Dave, who already wanted to see more stage presence from the Tobester, isn’t so much impressed with that song selection. Toby defends his choice, saying that he wanted to share his tender side and promises more ragged rock next week. IF THERE IS A NEXT WEEK! Oh, and Tommy wants to be frightened by Toby. Grrr. Rock and Roll.
Now, ladies and gentlemen, live from Roswell, it’s Maaaaagni! Oh, but seriously. He looks like an alien with those sunglasses and that big ol’ noggin. Either an alien or a blind egg. Anyway, he’s doing the Stone Temple Pilots’ “Plush,” which was a big favorite of mine back in the day. For me, the vocals aren’t up to par, but he’s not terrible. He gets a “very okay.”
Tommy, on the other hand, has one word for him . . . MAGNI-FICENT. Oh, we’ve got a comedian here, people! Doesn’t it make you long for the days of his just dropping the microphone? Gilby adds that, while he doubted Magni’s stage presence at first, Magni has been killing it ever since.
Angels and Demons and Performance Art
Since her extraterrestrial mantle has clearly been stolen, Zayra has chosen to perform an orchestrally-informed version of R.E.M.’s “Everybody Hurts.” I want so badly to like this. The house band is stunning, Zayra is giving her all, and she’s verily choking up with emotion in the process, but the poor girl’s pitch is all over the place. Watching her, I was pretty well-convinced of the performance’s merit, but if I looked away, it sounded awful.
Dave and Gilby both thought that Zayra probably deserved to go in the last elimination, but both were swayed by this performance, with Gilby calling it “awesome.” Tommy, ever erudite, describes it as “very yummy.”
Jenny was nearly in the bottom three last week, but she’s back with her take on Incubus’ “Drive.” This is a side note, but I’ve never liked Incubus—they’re simply another bland frat boy band, who simply turned up the volume to “medium.” Sure, it’s easy to look tough when you’re in the same record collection as Jack freakin’ Johnson. Why did you pick this as a song choice, Supernova? You must be punished. No groupies for the remainder of the month.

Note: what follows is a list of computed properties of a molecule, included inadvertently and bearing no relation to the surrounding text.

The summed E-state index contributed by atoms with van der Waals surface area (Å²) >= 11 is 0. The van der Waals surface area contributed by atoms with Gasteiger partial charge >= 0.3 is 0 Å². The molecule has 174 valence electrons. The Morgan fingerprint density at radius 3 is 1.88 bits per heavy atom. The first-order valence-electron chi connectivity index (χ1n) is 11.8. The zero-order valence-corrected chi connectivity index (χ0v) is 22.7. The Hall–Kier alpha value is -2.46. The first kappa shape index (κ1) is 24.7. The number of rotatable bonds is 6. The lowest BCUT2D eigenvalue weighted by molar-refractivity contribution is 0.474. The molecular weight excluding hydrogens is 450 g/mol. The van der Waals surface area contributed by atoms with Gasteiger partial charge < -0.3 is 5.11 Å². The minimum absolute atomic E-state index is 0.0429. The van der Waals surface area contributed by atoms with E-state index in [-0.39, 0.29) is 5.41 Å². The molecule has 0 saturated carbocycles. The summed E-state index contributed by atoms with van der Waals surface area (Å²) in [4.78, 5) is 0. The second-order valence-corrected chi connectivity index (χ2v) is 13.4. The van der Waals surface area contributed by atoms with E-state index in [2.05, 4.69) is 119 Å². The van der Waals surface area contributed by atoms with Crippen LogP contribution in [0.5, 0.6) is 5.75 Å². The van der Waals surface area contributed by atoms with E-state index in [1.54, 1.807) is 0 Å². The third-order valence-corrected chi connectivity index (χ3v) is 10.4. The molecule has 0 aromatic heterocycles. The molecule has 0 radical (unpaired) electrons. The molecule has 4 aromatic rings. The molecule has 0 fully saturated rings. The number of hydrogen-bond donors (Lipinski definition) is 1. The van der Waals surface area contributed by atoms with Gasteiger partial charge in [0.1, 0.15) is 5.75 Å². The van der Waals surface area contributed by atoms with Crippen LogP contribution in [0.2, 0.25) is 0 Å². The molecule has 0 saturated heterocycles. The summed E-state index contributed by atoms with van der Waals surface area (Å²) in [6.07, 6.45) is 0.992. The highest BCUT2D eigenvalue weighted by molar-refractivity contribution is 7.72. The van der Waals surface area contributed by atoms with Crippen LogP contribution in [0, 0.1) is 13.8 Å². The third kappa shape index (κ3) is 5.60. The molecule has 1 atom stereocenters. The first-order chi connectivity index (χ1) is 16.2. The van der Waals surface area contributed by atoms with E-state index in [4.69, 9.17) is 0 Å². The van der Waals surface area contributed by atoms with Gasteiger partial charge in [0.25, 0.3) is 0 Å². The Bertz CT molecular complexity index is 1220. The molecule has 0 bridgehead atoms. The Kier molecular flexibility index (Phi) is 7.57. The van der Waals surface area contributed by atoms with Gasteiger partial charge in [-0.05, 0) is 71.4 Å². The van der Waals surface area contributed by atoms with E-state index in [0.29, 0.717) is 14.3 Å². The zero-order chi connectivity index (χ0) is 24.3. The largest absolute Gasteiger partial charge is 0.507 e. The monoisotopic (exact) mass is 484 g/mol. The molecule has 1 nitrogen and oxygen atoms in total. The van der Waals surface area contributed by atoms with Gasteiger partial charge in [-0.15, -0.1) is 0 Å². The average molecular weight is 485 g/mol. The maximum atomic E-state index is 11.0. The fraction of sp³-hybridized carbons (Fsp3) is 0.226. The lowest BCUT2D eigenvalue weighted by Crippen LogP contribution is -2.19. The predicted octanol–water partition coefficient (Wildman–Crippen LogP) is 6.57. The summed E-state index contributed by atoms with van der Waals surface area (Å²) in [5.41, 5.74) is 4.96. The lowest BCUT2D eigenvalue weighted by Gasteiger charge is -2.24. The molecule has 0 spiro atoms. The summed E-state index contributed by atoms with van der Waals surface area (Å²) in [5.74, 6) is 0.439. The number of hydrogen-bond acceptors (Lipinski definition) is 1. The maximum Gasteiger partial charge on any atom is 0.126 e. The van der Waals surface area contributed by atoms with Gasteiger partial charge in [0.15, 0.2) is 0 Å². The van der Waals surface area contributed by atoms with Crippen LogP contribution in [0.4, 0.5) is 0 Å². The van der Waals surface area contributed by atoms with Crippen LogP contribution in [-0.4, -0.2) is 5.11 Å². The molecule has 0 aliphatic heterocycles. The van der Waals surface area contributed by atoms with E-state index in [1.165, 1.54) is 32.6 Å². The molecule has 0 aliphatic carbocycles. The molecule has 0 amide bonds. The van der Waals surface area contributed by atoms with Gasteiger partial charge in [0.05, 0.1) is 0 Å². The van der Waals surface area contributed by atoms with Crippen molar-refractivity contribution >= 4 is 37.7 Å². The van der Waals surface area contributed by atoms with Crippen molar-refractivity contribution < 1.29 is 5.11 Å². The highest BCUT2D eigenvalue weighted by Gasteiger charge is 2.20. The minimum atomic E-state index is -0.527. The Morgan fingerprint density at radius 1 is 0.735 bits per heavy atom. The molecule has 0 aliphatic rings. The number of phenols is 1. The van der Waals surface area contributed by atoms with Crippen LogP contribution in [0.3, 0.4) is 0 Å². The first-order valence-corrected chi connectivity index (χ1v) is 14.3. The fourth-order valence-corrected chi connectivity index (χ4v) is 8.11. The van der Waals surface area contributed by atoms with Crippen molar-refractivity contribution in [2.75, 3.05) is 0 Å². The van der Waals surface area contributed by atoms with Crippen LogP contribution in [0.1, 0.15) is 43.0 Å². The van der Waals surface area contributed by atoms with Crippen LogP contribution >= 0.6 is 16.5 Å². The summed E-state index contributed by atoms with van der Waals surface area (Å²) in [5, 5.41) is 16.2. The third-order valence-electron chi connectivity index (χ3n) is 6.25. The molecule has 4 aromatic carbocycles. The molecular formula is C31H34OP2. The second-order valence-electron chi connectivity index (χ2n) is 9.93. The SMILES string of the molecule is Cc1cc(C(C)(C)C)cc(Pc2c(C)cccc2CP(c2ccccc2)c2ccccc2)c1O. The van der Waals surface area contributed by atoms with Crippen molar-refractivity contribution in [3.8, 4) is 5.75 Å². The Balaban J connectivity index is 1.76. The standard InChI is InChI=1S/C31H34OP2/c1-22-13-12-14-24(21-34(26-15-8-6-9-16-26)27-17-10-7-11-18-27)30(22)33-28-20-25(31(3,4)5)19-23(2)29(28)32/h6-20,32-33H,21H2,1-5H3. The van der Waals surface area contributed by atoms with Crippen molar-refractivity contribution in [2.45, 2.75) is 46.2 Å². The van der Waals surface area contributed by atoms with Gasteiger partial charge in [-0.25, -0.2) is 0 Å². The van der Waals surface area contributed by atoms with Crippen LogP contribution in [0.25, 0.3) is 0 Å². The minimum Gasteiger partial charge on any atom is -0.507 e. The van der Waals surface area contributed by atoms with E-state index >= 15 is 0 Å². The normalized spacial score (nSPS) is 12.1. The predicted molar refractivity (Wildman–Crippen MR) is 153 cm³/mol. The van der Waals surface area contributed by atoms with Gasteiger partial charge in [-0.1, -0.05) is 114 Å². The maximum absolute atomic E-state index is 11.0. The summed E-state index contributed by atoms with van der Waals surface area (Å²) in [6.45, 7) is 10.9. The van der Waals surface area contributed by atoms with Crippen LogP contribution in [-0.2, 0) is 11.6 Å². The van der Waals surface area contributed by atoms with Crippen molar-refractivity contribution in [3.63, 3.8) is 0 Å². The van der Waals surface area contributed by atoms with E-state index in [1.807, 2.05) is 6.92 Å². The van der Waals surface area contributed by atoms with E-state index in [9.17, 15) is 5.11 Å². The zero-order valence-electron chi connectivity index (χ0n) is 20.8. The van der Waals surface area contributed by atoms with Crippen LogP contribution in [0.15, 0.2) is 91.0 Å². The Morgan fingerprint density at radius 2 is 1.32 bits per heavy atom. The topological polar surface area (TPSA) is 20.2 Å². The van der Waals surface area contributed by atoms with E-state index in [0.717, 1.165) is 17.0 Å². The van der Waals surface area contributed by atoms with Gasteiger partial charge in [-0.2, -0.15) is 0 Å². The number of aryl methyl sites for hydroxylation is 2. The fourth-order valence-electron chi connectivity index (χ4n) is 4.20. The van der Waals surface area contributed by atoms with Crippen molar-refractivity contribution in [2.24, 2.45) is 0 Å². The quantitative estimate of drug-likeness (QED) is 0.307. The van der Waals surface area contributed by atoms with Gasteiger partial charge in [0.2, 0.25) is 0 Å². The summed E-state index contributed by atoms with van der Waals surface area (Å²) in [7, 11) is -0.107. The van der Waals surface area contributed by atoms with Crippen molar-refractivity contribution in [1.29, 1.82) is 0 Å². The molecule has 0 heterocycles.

Oh, right. Jenny. She’s brandishing an acoustic guitar whose waist size is significantly grander than our Canadian rocker, and the performance is rather bland. Not that the song offers much room to do anything, but it ends up like Joni Mitchell and Beck got into a car crash. Tragically, there were no survivors.
Dave thinks it was good, but wants to see her take more risks. Jenny’s song selections have been getting progressively safer. Gilby thinks the whole affair was a bit Lillith Fair, and he would rather see Ozzfest. Raaaaaaghggh!
Finally, we have Dilana to close out the evening, and, with all hope, bring the rock with The Cranberries’ “Zombie.” Bounding out in a twisted, multi-colored mass of hair and (much more subtly) gothic dress, I don’t think she’ll disappoint. After working with the voice coach in the online episode, I can already hear her starting to work in her upper register, which sounds fantastic. Her version of the song is positively feral, filled with aggressive vocal yelps, and though she is jumping around all over the place, her voice never falters! Pretty incredible.
Dave says that every night he waits for the “one” performance that leaves you breathless, and this was it! Gilby tells her to enjoy her moment, and Tommy gives us his final nugget for the night: “Hi Dilana. I wanna.” She appears too petrified to respond.
And there’s the show! The opening stages of voting reveal Jenny, Ryan, and Dana as the bottom three, but anything could happen. Who will perform tomorrow? What songs will be chosen? How will Tommy make a fool out of himself? What will Dilanna do to amaze us next? Take up yodeling? Join me tomorrow to find out the answers to all these questions and more!
Good night. I love you. Mantenna@fansofrealitytv.com